And why has the genre changed? Partly – and here I agree with Daniel Abraham – this is due to the success of A Game of Thrones, which opened the doors for other grittier and darker fantasy novels. Partly it is a reaction to the prevalence of big fat quest fantasy in the 1980s and 1990s, which made many readers and writers turn elsewhere, namely to New Weird, urban fantasy and the new grittier epic fantasy. And the fact that war has been very much on the Anglo-American mind for the past ten years thanks to Afghanistan, Iraq and the war on terror also plays into it, though I don’t like the school of thought that blames each and every cultural trend of the past ten years on September 11th and the war on terror. Never mind that I’m getting very weary of thinly veiled war on terror analogies in SF and fantasy.
Paul Jessup responds to Daniel Abraham and wonders why epic fantasy has come to mean “epic war stories with some magic” in recent years. He also has follow-up posts here and here. Some very good stuff there. I agree that the new “gritty” epic fantasy (of which I am no more a fan than Paul Jessup, it seems) no longer has many of the elements that used to make up epic fantasy and in fact looks more like sword and sorcery than what would have been recognized as epic fantasy in the 1980s and 1990s.
And of course we still have very different stories told inside the epic fantasy paradigm, though those usually are not as popular and well known as the heavy hitters such as George R.R. Martin, Joe Abercrombie or Patrick Rothfuss. For example, Tamara Siler Jones wrote a series of novels that clearly fall into the “gritty epic fantasy” paradigm, yet the novels themselves are police procedurals set in a fantasy world after the big war to end all wars. I enjoyed those books a lot, though it’s perhaps telling that Tamara Siler Jones seems to have fallen off the face of the Earth – neither website nor her blog exist anymore.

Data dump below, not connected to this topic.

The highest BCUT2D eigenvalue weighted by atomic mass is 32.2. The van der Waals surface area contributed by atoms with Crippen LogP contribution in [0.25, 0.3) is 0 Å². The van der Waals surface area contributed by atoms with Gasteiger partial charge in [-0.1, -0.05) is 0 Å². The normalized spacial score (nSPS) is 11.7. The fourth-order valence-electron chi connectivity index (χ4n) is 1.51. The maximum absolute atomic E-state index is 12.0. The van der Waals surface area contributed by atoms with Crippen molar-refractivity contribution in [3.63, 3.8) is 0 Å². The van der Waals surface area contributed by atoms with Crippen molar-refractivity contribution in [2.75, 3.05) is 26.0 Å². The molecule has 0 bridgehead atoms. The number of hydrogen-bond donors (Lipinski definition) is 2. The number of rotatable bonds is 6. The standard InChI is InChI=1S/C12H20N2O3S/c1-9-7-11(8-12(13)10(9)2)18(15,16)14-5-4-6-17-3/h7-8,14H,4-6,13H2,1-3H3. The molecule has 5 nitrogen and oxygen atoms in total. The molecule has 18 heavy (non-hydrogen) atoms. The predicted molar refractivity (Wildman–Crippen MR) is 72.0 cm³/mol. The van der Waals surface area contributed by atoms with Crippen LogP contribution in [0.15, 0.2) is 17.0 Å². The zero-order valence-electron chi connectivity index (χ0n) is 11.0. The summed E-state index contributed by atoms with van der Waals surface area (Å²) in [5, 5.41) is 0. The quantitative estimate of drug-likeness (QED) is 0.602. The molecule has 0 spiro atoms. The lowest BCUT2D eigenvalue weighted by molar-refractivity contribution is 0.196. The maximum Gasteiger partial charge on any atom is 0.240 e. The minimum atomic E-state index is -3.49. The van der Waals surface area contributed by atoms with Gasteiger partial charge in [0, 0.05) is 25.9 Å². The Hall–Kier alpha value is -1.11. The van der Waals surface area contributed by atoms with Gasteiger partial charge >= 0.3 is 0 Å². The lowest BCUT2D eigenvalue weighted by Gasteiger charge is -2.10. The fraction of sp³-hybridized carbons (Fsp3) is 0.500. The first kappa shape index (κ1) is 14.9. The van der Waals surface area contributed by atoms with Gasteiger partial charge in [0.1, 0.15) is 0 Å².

While epic fantasy is considered the “manly” genre these days, urban fantasy is definitely considered the “girly” genre since it is dominated by female writers, features many books with female protagonists and even includes – gasp – sex. And the protagonists even enjoy it.
This post is a bit older, but still relevant in the light of the recent gender and fantasy discussion: Stacia Kane wonders why urban fantasy is considered the “girly subgenre” and just why many (male) SFF fans seem to have such problems with it.
However, while urban fantasy is female dominated, there still are several male authors of urban fantasy. One of those male authors is J.A. Pitts, who explains why urban fantasy appeals to him at Grasping for the Wind. Found via Jay Lake.
Personally, I suspect that the reason why urban fantasy is more popular these days than epic fantasy is simply because it tells a wider variety of stories. Urban fantasy still dishes up stories of huge wars with the fate of the Earth and the universe itself at stake, but urban fantasy also offers crime and detective stories, love stories, coming of age stories, quest stories, etc… Urban fantasy can be both light and humourous as well as very dark, though the dark mode is dominant of late and even humourous books are packaged like very dark novels. Finally, urban fantasy features a greater variety of protagonists. Not every urban fantasy protagonist is a straight white man (though many are), but there are also many female protagonists, protagonists of colour, protagonists who are not American, GLBT characters, etc… Urban fantasy is still a very US-dominated genre and still very white, but there is more variety than in epic fantasy.